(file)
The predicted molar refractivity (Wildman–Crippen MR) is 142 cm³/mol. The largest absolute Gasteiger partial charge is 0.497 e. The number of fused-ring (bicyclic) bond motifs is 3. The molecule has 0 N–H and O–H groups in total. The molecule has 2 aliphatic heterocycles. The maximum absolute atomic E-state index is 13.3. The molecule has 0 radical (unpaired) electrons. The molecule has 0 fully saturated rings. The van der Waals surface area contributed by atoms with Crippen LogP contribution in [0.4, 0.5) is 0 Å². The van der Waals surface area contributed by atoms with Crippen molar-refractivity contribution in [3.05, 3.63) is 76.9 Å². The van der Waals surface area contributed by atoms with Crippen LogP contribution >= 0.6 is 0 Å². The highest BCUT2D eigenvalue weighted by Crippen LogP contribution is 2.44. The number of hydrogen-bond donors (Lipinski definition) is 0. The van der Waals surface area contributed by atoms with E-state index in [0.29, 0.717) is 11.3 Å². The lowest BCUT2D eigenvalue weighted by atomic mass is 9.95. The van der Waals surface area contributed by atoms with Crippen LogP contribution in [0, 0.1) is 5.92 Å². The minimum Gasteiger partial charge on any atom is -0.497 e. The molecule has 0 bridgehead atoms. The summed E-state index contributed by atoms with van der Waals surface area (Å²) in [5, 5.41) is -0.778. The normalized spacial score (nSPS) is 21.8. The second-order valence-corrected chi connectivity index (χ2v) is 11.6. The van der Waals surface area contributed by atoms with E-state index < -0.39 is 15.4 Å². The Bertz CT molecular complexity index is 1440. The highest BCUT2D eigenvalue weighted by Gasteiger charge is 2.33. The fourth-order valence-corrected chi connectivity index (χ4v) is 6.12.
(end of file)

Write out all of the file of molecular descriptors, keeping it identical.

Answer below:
The predicted molar refractivity (Wildman–Crippen MR) is 142 cm³/mol. The largest absolute Gasteiger partial charge is 0.497 e. The number of fused-ring (bicyclic) bond motifs is 3. The molecule has 0 N–H and O–H groups in total. The molecule has 2 aliphatic heterocycles. The maximum absolute atomic E-state index is 13.3. The molecule has 0 radical (unpaired) electrons. The molecule has 0 fully saturated rings. The van der Waals surface area contributed by atoms with Crippen LogP contribution in [0.4, 0.5) is 0 Å². The van der Waals surface area contributed by atoms with Crippen molar-refractivity contribution in [3.05, 3.63) is 76.9 Å². The van der Waals surface area contributed by atoms with Crippen LogP contribution >= 0.6 is 0 Å². The highest BCUT2D eigenvalue weighted by Crippen LogP contribution is 2.44. The number of hydrogen-bond donors (Lipinski definition) is 0. The van der Waals surface area contributed by atoms with E-state index in [0.29, 0.717) is 11.3 Å². The lowest BCUT2D eigenvalue weighted by atomic mass is 9.95. The van der Waals surface area contributed by atoms with Crippen LogP contribution in [0, 0.1) is 5.92 Å². The minimum Gasteiger partial charge on any atom is -0.497 e. The molecule has 0 bridgehead atoms. The summed E-state index contributed by atoms with van der Waals surface area (Å²) in [5, 5.41) is -0.778. The normalized spacial score (nSPS) is 21.8. The second-order valence-corrected chi connectivity index (χ2v) is 11.6. The van der Waals surface area contributed by atoms with E-state index < -0.39 is 15.4 Å². The Bertz CT molecular complexity index is 1440. The highest BCUT2D eigenvalue weighted by Gasteiger charge is 2.33. The fourth-order valence-corrected chi connectivity index (χ4v) is 6.12.